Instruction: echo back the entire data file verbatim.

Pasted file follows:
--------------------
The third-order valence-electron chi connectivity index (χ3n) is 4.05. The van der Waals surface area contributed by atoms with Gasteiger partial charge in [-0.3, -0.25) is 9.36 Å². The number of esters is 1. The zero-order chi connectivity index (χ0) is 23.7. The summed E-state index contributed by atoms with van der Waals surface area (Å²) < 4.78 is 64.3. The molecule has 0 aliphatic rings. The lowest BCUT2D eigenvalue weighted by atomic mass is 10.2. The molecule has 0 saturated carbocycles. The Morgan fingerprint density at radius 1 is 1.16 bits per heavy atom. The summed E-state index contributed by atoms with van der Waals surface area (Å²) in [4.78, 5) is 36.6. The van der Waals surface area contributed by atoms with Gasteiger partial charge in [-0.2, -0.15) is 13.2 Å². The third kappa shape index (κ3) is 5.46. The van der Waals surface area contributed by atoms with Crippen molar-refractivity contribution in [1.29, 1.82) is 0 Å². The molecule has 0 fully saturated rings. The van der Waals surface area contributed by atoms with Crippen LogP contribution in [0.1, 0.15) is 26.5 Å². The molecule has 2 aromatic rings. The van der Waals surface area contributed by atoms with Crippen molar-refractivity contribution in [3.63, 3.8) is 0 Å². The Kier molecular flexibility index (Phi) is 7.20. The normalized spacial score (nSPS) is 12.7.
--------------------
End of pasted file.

The third-order valence-electron chi connectivity index (χ3n) is 4.05. The van der Waals surface area contributed by atoms with Gasteiger partial charge in [-0.3, -0.25) is 9.36 Å². The number of esters is 1. The zero-order chi connectivity index (χ0) is 23.7. The summed E-state index contributed by atoms with van der Waals surface area (Å²) < 4.78 is 64.3. The molecule has 0 aliphatic rings. The lowest BCUT2D eigenvalue weighted by atomic mass is 10.2. The molecule has 0 saturated carbocycles. The Morgan fingerprint density at radius 1 is 1.16 bits per heavy atom. The summed E-state index contributed by atoms with van der Waals surface area (Å²) in [4.78, 5) is 36.6. The van der Waals surface area contributed by atoms with Gasteiger partial charge in [-0.2, -0.15) is 13.2 Å². The third kappa shape index (κ3) is 5.46. The van der Waals surface area contributed by atoms with Crippen molar-refractivity contribution in [1.29, 1.82) is 0 Å². The molecule has 0 fully saturated rings. The van der Waals surface area contributed by atoms with Crippen LogP contribution in [0.1, 0.15) is 26.5 Å². The molecule has 2 aromatic rings. The van der Waals surface area contributed by atoms with Crippen molar-refractivity contribution in [3.63, 3.8) is 0 Å². The Kier molecular flexibility index (Phi) is 7.20. The normalized spacial score (nSPS) is 12.7.